Fall Prevention

Each year, millions of older people—those 65 and older—fall. In fact, more than one out of four older people falls each year, but less than half tell their doctor. Falling once doubles your chances of falling again.

What Happens After a Fall?

Many falls do not cause injuries. But one out of five falls does cause a serious injury such as a broken bone or a head injury.3,4 These injuries can make it hard for a person to get around, do everyday activities, or live on their own.

  • Falls can cause broken bones, like wrist, arm, ankle, and hip fractures.
  • Falls can cause head injuries. These can be very serious, especially if the person is taking certain medicines (like blood thinners).
  • Many people who fall, even if they’re not injured, become afraid of falling.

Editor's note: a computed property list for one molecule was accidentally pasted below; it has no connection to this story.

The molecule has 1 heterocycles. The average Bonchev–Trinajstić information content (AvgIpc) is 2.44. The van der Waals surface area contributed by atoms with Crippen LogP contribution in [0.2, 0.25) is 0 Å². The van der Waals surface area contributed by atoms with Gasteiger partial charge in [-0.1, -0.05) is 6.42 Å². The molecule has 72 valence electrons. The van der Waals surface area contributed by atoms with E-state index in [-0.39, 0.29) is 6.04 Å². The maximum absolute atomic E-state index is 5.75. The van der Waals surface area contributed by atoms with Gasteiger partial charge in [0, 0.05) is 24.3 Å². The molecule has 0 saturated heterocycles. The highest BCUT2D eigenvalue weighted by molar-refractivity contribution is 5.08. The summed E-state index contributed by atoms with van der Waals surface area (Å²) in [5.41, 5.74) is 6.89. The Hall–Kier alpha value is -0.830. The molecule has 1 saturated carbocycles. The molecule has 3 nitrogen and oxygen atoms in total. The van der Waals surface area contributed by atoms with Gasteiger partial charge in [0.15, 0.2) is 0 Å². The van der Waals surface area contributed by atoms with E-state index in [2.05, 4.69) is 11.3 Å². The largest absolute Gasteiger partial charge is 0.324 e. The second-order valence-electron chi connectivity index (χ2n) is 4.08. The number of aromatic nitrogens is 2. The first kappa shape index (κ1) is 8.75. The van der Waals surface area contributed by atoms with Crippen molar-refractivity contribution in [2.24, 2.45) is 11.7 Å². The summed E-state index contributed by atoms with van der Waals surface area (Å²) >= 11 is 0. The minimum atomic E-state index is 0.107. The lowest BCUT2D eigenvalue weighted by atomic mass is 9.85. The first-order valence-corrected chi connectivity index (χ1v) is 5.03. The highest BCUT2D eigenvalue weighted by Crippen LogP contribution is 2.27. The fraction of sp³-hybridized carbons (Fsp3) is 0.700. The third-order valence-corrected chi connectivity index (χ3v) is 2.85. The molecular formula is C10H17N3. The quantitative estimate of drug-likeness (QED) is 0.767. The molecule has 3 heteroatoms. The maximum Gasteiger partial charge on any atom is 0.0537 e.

What can you do?

  • Talk to your doctor, healthcare provider and pharmacist about your fall issues.
  • Do exercises that make your legs stronger and improve your balance.
  • Have your eyes checked by an eye doctor at least once a year.
  • If you have bifocal or progressive lenses, you may want to get a pair of glasses with only your distance prescription for outdoor activities, such as walking.
  • Get rid of things you could trip over.
  • Add grab bars inside and outside your tub or shower and next to the toilet.
  • Put railings on both sides of stairs.
  • Make sure your home has lots of light by adding more or brighter light bulbs.

 

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